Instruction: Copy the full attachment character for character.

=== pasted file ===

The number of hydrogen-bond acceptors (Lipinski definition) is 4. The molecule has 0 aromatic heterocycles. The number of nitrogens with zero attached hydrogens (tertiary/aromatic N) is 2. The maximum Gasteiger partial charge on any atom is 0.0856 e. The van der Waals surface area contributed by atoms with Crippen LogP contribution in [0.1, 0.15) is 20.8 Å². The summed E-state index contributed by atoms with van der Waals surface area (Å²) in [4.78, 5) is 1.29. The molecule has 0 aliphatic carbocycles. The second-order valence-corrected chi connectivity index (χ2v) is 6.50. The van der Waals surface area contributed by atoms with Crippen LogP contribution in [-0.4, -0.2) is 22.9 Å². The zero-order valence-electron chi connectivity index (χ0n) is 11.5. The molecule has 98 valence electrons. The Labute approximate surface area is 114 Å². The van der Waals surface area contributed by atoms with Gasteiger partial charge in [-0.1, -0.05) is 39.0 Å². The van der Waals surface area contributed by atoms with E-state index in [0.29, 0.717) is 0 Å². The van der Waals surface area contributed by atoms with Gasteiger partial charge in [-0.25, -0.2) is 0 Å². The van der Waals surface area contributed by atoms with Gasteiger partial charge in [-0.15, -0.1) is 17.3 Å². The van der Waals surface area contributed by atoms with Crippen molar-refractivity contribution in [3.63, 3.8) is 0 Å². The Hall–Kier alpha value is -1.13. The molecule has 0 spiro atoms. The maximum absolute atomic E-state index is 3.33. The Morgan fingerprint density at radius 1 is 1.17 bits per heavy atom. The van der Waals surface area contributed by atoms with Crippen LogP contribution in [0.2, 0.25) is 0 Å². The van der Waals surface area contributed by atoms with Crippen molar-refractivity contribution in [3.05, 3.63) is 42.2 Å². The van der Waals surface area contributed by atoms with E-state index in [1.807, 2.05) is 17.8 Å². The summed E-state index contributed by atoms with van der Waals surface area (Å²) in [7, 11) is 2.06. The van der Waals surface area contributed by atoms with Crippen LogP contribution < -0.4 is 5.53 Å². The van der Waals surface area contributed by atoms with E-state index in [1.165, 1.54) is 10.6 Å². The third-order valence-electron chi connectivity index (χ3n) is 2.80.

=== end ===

The number of hydrogen-bond acceptors (Lipinski definition) is 4. The molecule has 0 aromatic heterocycles. The number of nitrogens with zero attached hydrogens (tertiary/aromatic N) is 2. The maximum Gasteiger partial charge on any atom is 0.0856 e. The van der Waals surface area contributed by atoms with Crippen LogP contribution in [0.1, 0.15) is 20.8 Å². The summed E-state index contributed by atoms with van der Waals surface area (Å²) in [4.78, 5) is 1.29. The molecule has 0 aliphatic carbocycles. The second-order valence-corrected chi connectivity index (χ2v) is 6.50. The van der Waals surface area contributed by atoms with Crippen LogP contribution in [-0.4, -0.2) is 22.9 Å². The zero-order valence-electron chi connectivity index (χ0n) is 11.5. The molecule has 98 valence electrons. The Labute approximate surface area is 114 Å². The van der Waals surface area contributed by atoms with Gasteiger partial charge in [-0.1, -0.05) is 39.0 Å². The van der Waals surface area contributed by atoms with E-state index in [0.29, 0.717) is 0 Å². The van der Waals surface area contributed by atoms with Gasteiger partial charge in [-0.25, -0.2) is 0 Å². The van der Waals surface area contributed by atoms with Gasteiger partial charge in [-0.15, -0.1) is 17.3 Å². The van der Waals surface area contributed by atoms with Crippen molar-refractivity contribution in [3.63, 3.8) is 0 Å². The Hall–Kier alpha value is -1.13. The molecule has 0 spiro atoms. The maximum absolute atomic E-state index is 3.33. The Morgan fingerprint density at radius 1 is 1.17 bits per heavy atom. The van der Waals surface area contributed by atoms with Crippen LogP contribution in [0.2, 0.25) is 0 Å². The van der Waals surface area contributed by atoms with Crippen molar-refractivity contribution in [3.05, 3.63) is 42.2 Å². The van der Waals surface area contributed by atoms with E-state index in [1.807, 2.05) is 17.8 Å². The summed E-state index contributed by atoms with van der Waals surface area (Å²) in [7, 11) is 2.06. The van der Waals surface area contributed by atoms with Crippen LogP contribution < -0.4 is 5.53 Å². The van der Waals surface area contributed by atoms with E-state index in [1.165, 1.54) is 10.6 Å². The third-order valence-electron chi connectivity index (χ3n) is 2.80.